Properly BREWED coffee is a function of an appropriate amount of coffee surface area exposed to hot water and time. Done correctly and you get 18-22% extraction (percent of coffee mass removed from coffee grounds) with 1.15-1.55% brew strength (concentration of coffee solubles in brewed coffee), depending on your preference. Grinding is a critical link in this equation in that it determines the total surface area of the coffee being exposed to the hot water. The finer the grind, the more the surface area, and the more the extraction. The coarser the grind, the less the surface area, and the less the extraction. From here on, it gets a bit more complicated.
Different burr designs – blade, flat, conical, roller – result in different shape of the grind. Unless you have an electron microscope, the shape is probably not as big of a concern for most practical applications. What is of greater concern is the uniformity of the grinds – that is, the consistency of the grind sizes. This is translated into particle size distribution, expressed in sieve sizes, microns, or, most pragmatically, particle size distribution graph.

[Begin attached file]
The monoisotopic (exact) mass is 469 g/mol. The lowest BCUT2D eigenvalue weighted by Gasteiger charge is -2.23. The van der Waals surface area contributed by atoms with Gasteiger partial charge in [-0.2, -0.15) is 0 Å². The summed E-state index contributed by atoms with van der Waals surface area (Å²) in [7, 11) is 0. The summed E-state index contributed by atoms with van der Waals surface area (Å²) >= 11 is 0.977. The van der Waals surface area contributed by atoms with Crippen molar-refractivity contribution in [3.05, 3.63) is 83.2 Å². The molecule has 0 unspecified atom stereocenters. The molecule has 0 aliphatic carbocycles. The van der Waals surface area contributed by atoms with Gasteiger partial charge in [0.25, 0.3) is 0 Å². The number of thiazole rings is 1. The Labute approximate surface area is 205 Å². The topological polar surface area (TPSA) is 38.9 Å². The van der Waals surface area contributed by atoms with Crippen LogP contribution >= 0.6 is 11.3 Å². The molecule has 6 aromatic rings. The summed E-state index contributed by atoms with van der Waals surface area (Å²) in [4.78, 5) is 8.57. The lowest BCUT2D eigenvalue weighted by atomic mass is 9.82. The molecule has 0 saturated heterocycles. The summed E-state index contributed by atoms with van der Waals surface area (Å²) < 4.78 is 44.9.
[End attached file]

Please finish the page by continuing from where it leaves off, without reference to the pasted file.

There are two predominant methods in coffee to analyze particle size distribution. One is with lasers and obviously more restricted to a dedicated lab setting. You get a nice graph seen above. The other is with sieves. There’s Ro-Tap but, due to its exorbitantly high cost, very few are frequently used in the coffee industry. Then there’s the mini grind sizer from coffeechemistry.com, a hand-shaken portable sieve set great for everyday use. Not only can it help you to brew a better cup of coffee, you can also shake and dance around in the process of doing so.
The key to proper extraction in BREWED coffee is grind uniformity. For manual brew, the optimal grind size is around 800 microns. If you have a less uniform batch of grinds, the smaller grind size portion of it will be overextracted (resulting in bitterness) while the larger grind size portion will be underextracted (resulting in peanutty, grassy tastes). All else being equal, a more uniform grind will produce a cup with more clarity and more representative of the coffee being used. The ideal shape of a particle size distribution graph for brewed coffee would be one that’s very tall and narrow.